I think the subpoenas have been undermined by the fact that the Democrats issued too many.
I mean, the Democrats were sending subpoenas out to Trump officials like junk mail. And the more subpoenas you issue, the less value they have. And I think that the whole credibility of congressional oversight has been undermined because of people like Adam Schiff and because of high-profile investigations from both parties in the past that never really amounted anything.
So I recognize the fact that congressional investigations don't have the credibility that they should. And it's going to be my job to try to have a credible investigation based on facts that is fair and balanced. And in the end, hopefully, there will be things accomplished.
Taking your point about credibility, your committee includes a number of Republican hard-liners who have denied the election results of 2020, who have openly floated conspiracy theories. At least two of them have associated with white supremacists.
Why should any member of Congress with that track record have a role on your committee, a key committee that has the responsibility of ensuring accountability across the entire federal government?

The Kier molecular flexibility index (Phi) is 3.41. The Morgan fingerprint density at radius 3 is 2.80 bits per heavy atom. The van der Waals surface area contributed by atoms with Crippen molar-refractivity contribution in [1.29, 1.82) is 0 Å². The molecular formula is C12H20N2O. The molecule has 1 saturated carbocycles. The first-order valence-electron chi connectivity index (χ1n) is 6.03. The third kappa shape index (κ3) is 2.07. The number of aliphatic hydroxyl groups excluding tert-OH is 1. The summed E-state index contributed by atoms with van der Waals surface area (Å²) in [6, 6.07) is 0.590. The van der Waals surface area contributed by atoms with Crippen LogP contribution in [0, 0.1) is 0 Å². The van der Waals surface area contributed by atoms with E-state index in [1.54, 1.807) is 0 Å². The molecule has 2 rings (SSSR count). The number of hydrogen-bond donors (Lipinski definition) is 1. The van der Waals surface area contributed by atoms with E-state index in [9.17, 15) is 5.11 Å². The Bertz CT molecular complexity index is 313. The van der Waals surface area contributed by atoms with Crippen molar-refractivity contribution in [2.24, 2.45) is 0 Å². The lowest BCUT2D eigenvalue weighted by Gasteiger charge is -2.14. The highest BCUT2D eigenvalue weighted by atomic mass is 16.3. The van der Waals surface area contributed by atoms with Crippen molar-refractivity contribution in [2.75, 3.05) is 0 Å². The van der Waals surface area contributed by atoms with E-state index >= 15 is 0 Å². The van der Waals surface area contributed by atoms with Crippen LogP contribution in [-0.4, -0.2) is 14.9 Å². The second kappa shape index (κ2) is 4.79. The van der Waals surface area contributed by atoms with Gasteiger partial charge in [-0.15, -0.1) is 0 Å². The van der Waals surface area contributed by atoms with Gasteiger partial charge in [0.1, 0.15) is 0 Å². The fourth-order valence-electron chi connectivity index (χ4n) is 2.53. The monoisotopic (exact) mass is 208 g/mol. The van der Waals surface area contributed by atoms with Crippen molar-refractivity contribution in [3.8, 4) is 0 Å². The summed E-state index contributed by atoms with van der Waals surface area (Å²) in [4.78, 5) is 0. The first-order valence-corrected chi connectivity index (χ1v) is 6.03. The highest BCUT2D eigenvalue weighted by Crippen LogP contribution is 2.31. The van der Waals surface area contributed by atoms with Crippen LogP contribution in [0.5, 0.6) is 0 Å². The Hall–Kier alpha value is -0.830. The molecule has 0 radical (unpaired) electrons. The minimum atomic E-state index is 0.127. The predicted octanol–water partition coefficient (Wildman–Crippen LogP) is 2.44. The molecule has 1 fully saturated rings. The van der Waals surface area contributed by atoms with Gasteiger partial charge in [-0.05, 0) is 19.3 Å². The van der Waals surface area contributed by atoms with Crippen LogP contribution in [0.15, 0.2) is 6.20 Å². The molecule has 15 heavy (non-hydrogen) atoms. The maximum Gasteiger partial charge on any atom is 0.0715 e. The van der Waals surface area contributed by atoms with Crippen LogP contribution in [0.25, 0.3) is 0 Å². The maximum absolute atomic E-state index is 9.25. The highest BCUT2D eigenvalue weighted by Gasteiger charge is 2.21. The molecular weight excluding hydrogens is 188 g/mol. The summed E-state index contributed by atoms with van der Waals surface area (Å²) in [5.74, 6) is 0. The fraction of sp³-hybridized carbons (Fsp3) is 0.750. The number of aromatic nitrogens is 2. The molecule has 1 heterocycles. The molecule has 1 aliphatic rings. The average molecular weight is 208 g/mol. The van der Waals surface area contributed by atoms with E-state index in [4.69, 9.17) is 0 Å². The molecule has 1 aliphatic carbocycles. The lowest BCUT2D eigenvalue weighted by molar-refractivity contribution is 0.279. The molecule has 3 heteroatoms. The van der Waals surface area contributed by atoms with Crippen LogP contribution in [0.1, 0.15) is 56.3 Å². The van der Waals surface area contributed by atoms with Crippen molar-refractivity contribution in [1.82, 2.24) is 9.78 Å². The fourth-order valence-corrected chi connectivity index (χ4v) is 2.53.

Both sides of the aisle on the Oversight Committee have what you would call firebrands.
Remember, they have the majority of the Squad over there. You have to Tlaib, who has said antisemitic statements. You have Ocasio-Cortez and Pressley and Bush who have said things that I would consider anti-American.
So, both sides of the aisle have members of Congress that aren't in the mainstream, so to speak. But I'm confident that the people on my committee are there for the right reason. They're duly elected. They wanted to be on the Oversight Committee. They fought hard to get on the Oversight Committee. This is the committee that was in more demand than any committee in the House of Representatives.
So I'm honored to have the people that the Steering Committee chose to put on my committee. I will say this. Anything that ends up on Oversight Committee stationary is going to be factual. We will look into a lot of things. I'm sure there's going to be things that people on both sides of the aisle say that may or not be 100 percent in line with reality sometimes.
But, at the end of the day, when we publish a report, and when our work is done with respect to certain investigations, then I think you're going to see that 100 percent of what's going to be that report is going to be factual and verifiable.
House Oversight Committee Chairman James Comer, sir, thanks for your time. Appreciate it.
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Geoff Bennett serves as co-anchor of PBS NewsHour. He also serves as an NBC News and MSNBC political contributor.